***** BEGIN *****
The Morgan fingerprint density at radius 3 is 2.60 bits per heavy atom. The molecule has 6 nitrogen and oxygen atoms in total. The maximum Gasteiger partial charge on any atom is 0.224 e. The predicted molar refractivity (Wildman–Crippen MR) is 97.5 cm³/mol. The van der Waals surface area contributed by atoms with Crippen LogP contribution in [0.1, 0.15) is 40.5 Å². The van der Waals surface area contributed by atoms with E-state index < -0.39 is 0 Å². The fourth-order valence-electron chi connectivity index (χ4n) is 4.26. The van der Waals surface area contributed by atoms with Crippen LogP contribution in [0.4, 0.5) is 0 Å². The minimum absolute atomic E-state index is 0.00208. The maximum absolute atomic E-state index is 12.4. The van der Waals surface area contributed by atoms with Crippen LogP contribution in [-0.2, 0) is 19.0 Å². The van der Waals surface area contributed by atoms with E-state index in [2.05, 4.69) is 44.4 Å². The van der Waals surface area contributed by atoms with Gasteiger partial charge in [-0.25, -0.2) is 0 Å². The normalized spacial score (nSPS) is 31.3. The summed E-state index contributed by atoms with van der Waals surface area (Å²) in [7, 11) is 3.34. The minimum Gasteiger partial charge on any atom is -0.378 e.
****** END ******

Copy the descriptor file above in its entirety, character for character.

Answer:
The Morgan fingerprint density at radius 3 is 2.60 bits per heavy atom. The molecule has 6 nitrogen and oxygen atoms in total. The maximum Gasteiger partial charge on any atom is 0.224 e. The predicted molar refractivity (Wildman–Crippen MR) is 97.5 cm³/mol. The van der Waals surface area contributed by atoms with Crippen LogP contribution in [0.1, 0.15) is 40.5 Å². The van der Waals surface area contributed by atoms with E-state index < -0.39 is 0 Å². The fourth-order valence-electron chi connectivity index (χ4n) is 4.26. The van der Waals surface area contributed by atoms with Crippen LogP contribution in [0.4, 0.5) is 0 Å². The minimum absolute atomic E-state index is 0.00208. The maximum absolute atomic E-state index is 12.4. The van der Waals surface area contributed by atoms with Crippen LogP contribution in [-0.2, 0) is 19.0 Å². The van der Waals surface area contributed by atoms with E-state index in [2.05, 4.69) is 44.4 Å². The van der Waals surface area contributed by atoms with Gasteiger partial charge in [-0.25, -0.2) is 0 Å². The normalized spacial score (nSPS) is 31.3. The summed E-state index contributed by atoms with van der Waals surface area (Å²) in [7, 11) is 3.34. The minimum Gasteiger partial charge on any atom is -0.378 e.